On Tuesday of this week, my friend Kaffie and I went to the Robert C. Williams Paper Museum at Georgia Tech. http://paper.gatech.edu. The history of paper was fascinating and there were many historical paper-making machines to be seen. But the exhibit, "Formation," was breathtaking. Will be up through March 1. Kaffie took all these photos--way better than the ones I tried to take!!
My aim is to combine embroidery with weaving small tapestries with spun paper, along with book design and construction. I think empty-headed Little Miss Muffet is an attempt along the way. The background board is dyed 140 lb Arches, the tapestry is linen warp and dyed paper yarn, and the dots are French knots using embroidery floss. Maybe I can work into making such a thing into a page in a book.
First, I dyed some 140 lb paper in a random splashy manner. Then cut a 2 3/4 X 4 inch rectangle in the blue paper and warped the rectangle with orange linen. I'd never tried to weave in the wedge weave technique, and since it looked simple enough to do, (spoiler alert: it's not simple), I chose some colors and began to weave. This is my first attempt at weaving with all this yarn I've spun. I find that the thinner yarn weaves more easily and looks better for this technique than the coarser spin.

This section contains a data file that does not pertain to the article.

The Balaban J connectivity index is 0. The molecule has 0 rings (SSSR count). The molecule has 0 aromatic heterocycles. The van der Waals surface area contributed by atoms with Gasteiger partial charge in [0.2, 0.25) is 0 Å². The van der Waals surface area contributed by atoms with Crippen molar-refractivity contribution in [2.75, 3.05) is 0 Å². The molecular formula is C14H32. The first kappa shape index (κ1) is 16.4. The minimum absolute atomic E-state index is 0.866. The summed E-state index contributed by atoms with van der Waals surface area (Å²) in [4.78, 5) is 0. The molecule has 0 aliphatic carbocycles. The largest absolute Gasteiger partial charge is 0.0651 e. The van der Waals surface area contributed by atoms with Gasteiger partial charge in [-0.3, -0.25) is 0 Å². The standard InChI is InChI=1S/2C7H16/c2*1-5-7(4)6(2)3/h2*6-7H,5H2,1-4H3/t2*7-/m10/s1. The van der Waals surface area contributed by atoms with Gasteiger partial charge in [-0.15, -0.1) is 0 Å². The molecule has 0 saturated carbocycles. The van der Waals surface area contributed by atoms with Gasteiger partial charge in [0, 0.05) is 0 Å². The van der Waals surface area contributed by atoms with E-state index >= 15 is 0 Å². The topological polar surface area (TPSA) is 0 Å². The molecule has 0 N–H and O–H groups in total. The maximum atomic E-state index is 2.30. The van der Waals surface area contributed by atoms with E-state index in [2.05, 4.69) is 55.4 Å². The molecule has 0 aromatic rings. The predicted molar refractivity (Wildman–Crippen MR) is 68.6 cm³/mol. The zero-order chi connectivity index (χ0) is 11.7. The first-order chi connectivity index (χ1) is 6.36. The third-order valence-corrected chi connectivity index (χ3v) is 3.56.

I've been dying, then spinning paper into yarn, which is a lot of fun plus comforting somehow. Listening to radio, music, and especially recorded books while I do it. I've now got an array of colors. At first I thought a thicker yarn would weave better on the widely placed warp, but thick is clumsy and doesn't bend easily.
Pat enjoys designing and weaving tapestries, designing and constructing books, knitting, cooking, and fooling around in Atlanta, GA. Member of the American Tapestry Alliance, Tapestry Weavers South, Southern Highland Craft Guild, Southeastern Fiber Arts Alliance and Atlanta Shambhala Meditation Center.